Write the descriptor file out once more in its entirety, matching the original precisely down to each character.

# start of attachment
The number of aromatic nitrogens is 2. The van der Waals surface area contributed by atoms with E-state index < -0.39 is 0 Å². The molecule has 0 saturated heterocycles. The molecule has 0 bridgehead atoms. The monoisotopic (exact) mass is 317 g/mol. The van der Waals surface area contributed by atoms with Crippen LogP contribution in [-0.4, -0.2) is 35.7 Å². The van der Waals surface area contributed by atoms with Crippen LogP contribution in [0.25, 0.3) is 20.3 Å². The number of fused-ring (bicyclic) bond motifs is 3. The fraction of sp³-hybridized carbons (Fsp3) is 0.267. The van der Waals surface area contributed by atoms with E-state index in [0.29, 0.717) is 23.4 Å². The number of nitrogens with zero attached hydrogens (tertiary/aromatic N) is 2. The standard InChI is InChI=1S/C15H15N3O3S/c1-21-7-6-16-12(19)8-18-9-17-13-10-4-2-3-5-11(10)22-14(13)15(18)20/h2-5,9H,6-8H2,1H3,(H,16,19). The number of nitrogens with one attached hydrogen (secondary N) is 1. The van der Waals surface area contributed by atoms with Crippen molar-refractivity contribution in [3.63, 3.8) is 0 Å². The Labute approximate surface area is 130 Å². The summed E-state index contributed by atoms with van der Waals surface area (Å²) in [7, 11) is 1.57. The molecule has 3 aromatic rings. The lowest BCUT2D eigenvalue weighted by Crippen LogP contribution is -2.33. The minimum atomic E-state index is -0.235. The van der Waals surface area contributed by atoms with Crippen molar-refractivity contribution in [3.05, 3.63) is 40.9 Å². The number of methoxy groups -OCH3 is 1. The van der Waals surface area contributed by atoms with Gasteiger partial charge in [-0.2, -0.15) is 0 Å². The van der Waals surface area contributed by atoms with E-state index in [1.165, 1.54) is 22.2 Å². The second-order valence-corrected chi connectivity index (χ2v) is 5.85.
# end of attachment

The number of aromatic nitrogens is 2. The van der Waals surface area contributed by atoms with E-state index < -0.39 is 0 Å². The molecule has 0 saturated heterocycles. The molecule has 0 bridgehead atoms. The monoisotopic (exact) mass is 317 g/mol. The van der Waals surface area contributed by atoms with Crippen LogP contribution in [-0.4, -0.2) is 35.7 Å². The van der Waals surface area contributed by atoms with Crippen LogP contribution in [0.25, 0.3) is 20.3 Å². The number of fused-ring (bicyclic) bond motifs is 3. The fraction of sp³-hybridized carbons (Fsp3) is 0.267. The van der Waals surface area contributed by atoms with E-state index in [0.29, 0.717) is 23.4 Å². The number of nitrogens with zero attached hydrogens (tertiary/aromatic N) is 2. The standard InChI is InChI=1S/C15H15N3O3S/c1-21-7-6-16-12(19)8-18-9-17-13-10-4-2-3-5-11(10)22-14(13)15(18)20/h2-5,9H,6-8H2,1H3,(H,16,19). The number of nitrogens with one attached hydrogen (secondary N) is 1. The van der Waals surface area contributed by atoms with Crippen molar-refractivity contribution in [3.63, 3.8) is 0 Å². The Labute approximate surface area is 130 Å². The summed E-state index contributed by atoms with van der Waals surface area (Å²) in [7, 11) is 1.57. The molecule has 3 aromatic rings. The lowest BCUT2D eigenvalue weighted by Crippen LogP contribution is -2.33. The minimum atomic E-state index is -0.235. The van der Waals surface area contributed by atoms with Crippen molar-refractivity contribution in [3.05, 3.63) is 40.9 Å². The number of methoxy groups -OCH3 is 1. The van der Waals surface area contributed by atoms with Gasteiger partial charge in [-0.2, -0.15) is 0 Å². The van der Waals surface area contributed by atoms with E-state index in [1.165, 1.54) is 22.2 Å². The second-order valence-corrected chi connectivity index (χ2v) is 5.85.